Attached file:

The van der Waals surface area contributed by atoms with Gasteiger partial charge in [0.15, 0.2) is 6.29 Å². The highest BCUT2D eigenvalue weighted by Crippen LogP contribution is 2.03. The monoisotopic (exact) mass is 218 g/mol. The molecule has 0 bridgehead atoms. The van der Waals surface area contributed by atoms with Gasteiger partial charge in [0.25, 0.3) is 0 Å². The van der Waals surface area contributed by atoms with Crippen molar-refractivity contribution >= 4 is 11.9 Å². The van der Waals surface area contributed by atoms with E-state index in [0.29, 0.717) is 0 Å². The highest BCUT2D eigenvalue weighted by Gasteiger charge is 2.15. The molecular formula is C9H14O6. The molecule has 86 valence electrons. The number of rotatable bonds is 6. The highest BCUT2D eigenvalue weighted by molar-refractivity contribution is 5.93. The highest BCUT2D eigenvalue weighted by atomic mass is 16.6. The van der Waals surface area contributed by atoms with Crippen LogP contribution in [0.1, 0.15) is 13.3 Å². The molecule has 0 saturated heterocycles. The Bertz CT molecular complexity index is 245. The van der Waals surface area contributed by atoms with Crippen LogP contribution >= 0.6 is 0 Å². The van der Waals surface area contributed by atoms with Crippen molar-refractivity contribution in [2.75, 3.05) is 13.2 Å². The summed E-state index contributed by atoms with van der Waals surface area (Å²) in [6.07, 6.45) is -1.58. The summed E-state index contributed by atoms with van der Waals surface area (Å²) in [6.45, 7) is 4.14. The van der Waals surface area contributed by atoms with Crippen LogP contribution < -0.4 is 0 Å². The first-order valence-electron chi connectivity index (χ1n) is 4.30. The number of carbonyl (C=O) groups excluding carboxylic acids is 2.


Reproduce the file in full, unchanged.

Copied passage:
The van der Waals surface area contributed by atoms with Gasteiger partial charge in [0.15, 0.2) is 6.29 Å². The highest BCUT2D eigenvalue weighted by Crippen LogP contribution is 2.03. The monoisotopic (exact) mass is 218 g/mol. The molecule has 0 bridgehead atoms. The van der Waals surface area contributed by atoms with Gasteiger partial charge in [0.25, 0.3) is 0 Å². The van der Waals surface area contributed by atoms with Crippen molar-refractivity contribution >= 4 is 11.9 Å². The van der Waals surface area contributed by atoms with E-state index in [0.29, 0.717) is 0 Å². The highest BCUT2D eigenvalue weighted by Gasteiger charge is 2.15. The molecular formula is C9H14O6. The molecule has 86 valence electrons. The number of rotatable bonds is 6. The highest BCUT2D eigenvalue weighted by molar-refractivity contribution is 5.93. The highest BCUT2D eigenvalue weighted by atomic mass is 16.6. The van der Waals surface area contributed by atoms with Crippen LogP contribution in [0.1, 0.15) is 13.3 Å². The molecule has 0 saturated heterocycles. The Bertz CT molecular complexity index is 245. The van der Waals surface area contributed by atoms with Crippen LogP contribution >= 0.6 is 0 Å². The van der Waals surface area contributed by atoms with Crippen molar-refractivity contribution in [2.75, 3.05) is 13.2 Å². The summed E-state index contributed by atoms with van der Waals surface area (Å²) in [6.07, 6.45) is -1.58. The summed E-state index contributed by atoms with van der Waals surface area (Å²) in [6.45, 7) is 4.14. The van der Waals surface area contributed by atoms with Crippen LogP contribution < -0.4 is 0 Å². The first-order valence-electron chi connectivity index (χ1n) is 4.30. The number of carbonyl (C=O) groups excluding carboxylic acids is 2.